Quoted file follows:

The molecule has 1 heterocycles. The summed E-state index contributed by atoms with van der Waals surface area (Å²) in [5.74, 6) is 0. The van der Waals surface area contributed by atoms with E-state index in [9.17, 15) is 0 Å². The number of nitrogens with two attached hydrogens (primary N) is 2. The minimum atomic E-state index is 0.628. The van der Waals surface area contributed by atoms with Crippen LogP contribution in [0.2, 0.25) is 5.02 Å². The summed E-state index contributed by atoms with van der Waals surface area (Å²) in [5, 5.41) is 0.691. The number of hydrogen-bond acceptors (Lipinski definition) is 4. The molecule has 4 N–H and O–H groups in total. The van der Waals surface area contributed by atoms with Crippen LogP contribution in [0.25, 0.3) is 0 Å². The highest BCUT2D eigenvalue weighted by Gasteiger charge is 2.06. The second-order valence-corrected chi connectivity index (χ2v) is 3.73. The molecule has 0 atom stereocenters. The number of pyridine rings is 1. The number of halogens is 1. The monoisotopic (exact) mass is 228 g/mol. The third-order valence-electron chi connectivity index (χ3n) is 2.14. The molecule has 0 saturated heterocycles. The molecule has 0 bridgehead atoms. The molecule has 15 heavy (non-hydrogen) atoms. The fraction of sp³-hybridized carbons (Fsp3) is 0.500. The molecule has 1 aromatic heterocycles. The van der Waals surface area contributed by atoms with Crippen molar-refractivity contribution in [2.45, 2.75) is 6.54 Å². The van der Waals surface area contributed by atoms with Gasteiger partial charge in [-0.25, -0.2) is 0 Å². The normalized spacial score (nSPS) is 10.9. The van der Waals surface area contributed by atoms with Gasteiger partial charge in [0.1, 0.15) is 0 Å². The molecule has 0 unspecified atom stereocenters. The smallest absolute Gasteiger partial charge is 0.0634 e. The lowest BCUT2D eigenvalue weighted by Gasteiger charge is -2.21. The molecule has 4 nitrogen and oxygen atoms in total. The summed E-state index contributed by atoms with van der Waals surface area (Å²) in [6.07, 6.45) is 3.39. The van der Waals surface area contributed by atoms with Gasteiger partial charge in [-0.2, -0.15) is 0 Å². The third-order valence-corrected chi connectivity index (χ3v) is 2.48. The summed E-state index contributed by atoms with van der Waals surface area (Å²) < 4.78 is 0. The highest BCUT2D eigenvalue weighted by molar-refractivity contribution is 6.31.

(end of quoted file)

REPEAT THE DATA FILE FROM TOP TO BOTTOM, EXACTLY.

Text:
The molecule has 1 heterocycles. The summed E-state index contributed by atoms with van der Waals surface area (Å²) in [5.74, 6) is 0. The van der Waals surface area contributed by atoms with E-state index in [9.17, 15) is 0 Å². The number of nitrogens with two attached hydrogens (primary N) is 2. The minimum atomic E-state index is 0.628. The van der Waals surface area contributed by atoms with Crippen LogP contribution in [0.2, 0.25) is 5.02 Å². The summed E-state index contributed by atoms with van der Waals surface area (Å²) in [5, 5.41) is 0.691. The number of hydrogen-bond acceptors (Lipinski definition) is 4. The molecule has 4 N–H and O–H groups in total. The van der Waals surface area contributed by atoms with Crippen LogP contribution in [0.25, 0.3) is 0 Å². The highest BCUT2D eigenvalue weighted by Gasteiger charge is 2.06. The second-order valence-corrected chi connectivity index (χ2v) is 3.73. The molecule has 0 atom stereocenters. The number of pyridine rings is 1. The number of halogens is 1. The monoisotopic (exact) mass is 228 g/mol. The third-order valence-electron chi connectivity index (χ3n) is 2.14. The molecule has 0 saturated heterocycles. The molecule has 0 bridgehead atoms. The molecule has 15 heavy (non-hydrogen) atoms. The fraction of sp³-hybridized carbons (Fsp3) is 0.500. The molecule has 1 aromatic heterocycles. The van der Waals surface area contributed by atoms with Crippen molar-refractivity contribution in [2.45, 2.75) is 6.54 Å². The van der Waals surface area contributed by atoms with Gasteiger partial charge in [-0.25, -0.2) is 0 Å². The normalized spacial score (nSPS) is 10.9. The van der Waals surface area contributed by atoms with Gasteiger partial charge in [0.1, 0.15) is 0 Å². The molecule has 0 unspecified atom stereocenters. The smallest absolute Gasteiger partial charge is 0.0634 e. The lowest BCUT2D eigenvalue weighted by Gasteiger charge is -2.21. The molecule has 4 nitrogen and oxygen atoms in total. The summed E-state index contributed by atoms with van der Waals surface area (Å²) in [6.07, 6.45) is 3.39. The van der Waals surface area contributed by atoms with Gasteiger partial charge in [-0.2, -0.15) is 0 Å². The third-order valence-corrected chi connectivity index (χ3v) is 2.48. The summed E-state index contributed by atoms with van der Waals surface area (Å²) < 4.78 is 0. The highest BCUT2D eigenvalue weighted by molar-refractivity contribution is 6.31.